Goldman Sachs has announced a broad shake-up of the divisions outside its trading and investment banking core, including naming current strategy head Stephanie Cohen as the first woman to lead a big business at the Wall Street powerhouse.
The reshuffle matches the bank’s management to a new reporting structure announced at Goldman’s investor day in January, when David Solomon, chief executive, laid out his plan for the next era of his 150-year-old company following years of poor returns.
The structure unites Goldman’s consumer and wealth management businesses, which will be jointly run by Ms Cohen and Tucker York, the bank’s current wealth management head, and puts its asset management unit and merchant bank into the same division.
The result is a clean separation between consumer and institutional businesses.
The appointment of a woman in a key leadership position is significant for Goldman, which has styled itself as a strong proponent of gender diversity but has thus far had men running all of its big revenue producing divisions.
The consumer business, meanwhile, is crucial to Mr Solomon’s efforts to remake Goldman in the post-crisis era, where trading, the bank’s traditional strength, is less profitable and has fallen out of favour with investors due to higher capital requirements.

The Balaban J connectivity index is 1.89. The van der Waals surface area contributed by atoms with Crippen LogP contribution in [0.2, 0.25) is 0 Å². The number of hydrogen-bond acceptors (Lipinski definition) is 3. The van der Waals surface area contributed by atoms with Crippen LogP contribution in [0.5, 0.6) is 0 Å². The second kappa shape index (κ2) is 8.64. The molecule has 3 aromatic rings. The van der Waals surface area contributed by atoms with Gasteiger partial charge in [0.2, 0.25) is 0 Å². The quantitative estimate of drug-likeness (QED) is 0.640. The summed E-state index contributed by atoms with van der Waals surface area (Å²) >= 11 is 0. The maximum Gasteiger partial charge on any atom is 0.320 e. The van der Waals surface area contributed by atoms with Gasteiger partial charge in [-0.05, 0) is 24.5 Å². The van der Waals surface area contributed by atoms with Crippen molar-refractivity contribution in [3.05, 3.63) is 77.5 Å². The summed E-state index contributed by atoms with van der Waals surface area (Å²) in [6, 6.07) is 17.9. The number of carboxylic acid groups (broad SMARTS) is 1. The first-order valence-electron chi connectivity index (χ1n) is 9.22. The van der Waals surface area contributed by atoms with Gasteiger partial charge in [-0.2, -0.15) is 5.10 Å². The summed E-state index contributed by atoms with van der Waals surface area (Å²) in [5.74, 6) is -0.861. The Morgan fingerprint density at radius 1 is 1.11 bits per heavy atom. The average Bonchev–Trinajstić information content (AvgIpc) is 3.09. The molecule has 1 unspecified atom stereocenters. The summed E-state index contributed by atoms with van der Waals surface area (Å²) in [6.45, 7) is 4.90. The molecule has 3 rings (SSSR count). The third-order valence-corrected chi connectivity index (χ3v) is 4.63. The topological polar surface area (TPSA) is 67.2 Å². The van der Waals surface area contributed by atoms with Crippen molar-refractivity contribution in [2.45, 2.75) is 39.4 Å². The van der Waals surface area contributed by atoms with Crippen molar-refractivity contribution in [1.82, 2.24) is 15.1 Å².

Five years ago it created the online consumer bank Marcus, which has attracted $92bn in deposits, reducing the bank’s reliance on expensive wholesale funding. But the consumer and wealth segment still generated just 13 per cent of Goldman’s revenues in the first half of the year and challenges lie ahead as the pandemic has caused it to pull back on new lending and threatens a wave of defaults on existing loans.
“We see meaningful opportunities to further grow our franchise and advance financial opportunity for consumers,” Mr Solomon wrote in a memo announcing the management reshuffle. “Stephanie and Tucker will lead our efforts to grow our market share by leveraging all parts of the firm, including our relationships with corporate clients.”
Goldman’s newly united asset management and merchant banking divisions will be run by Eric Lane, who co-headed consumer and investment management in the old structure, and Julian Salisbury, who currently heads Goldman’s merchant bank.
Tim O’Neill, Mr Lane’s consumer and investment management co-head, has been moved to a senior advisory role in the bank’s executive office.
Goldman’s two big divisions — markets and investment banking — are structurally unchanged.
The announcement follows Monday’s news that Omer Ismail would head the consumer unit that includes Marcus, replacing Harit Talwar, who becomes chairman of that business. Mr Talwer had led Goldman’s fledgling efforts to enter the consumer business for five years.
Goldman’s shares are down 15 per cent year to date, less than many peer banks, as volatile markets have driven blockbuster results in its trading division.
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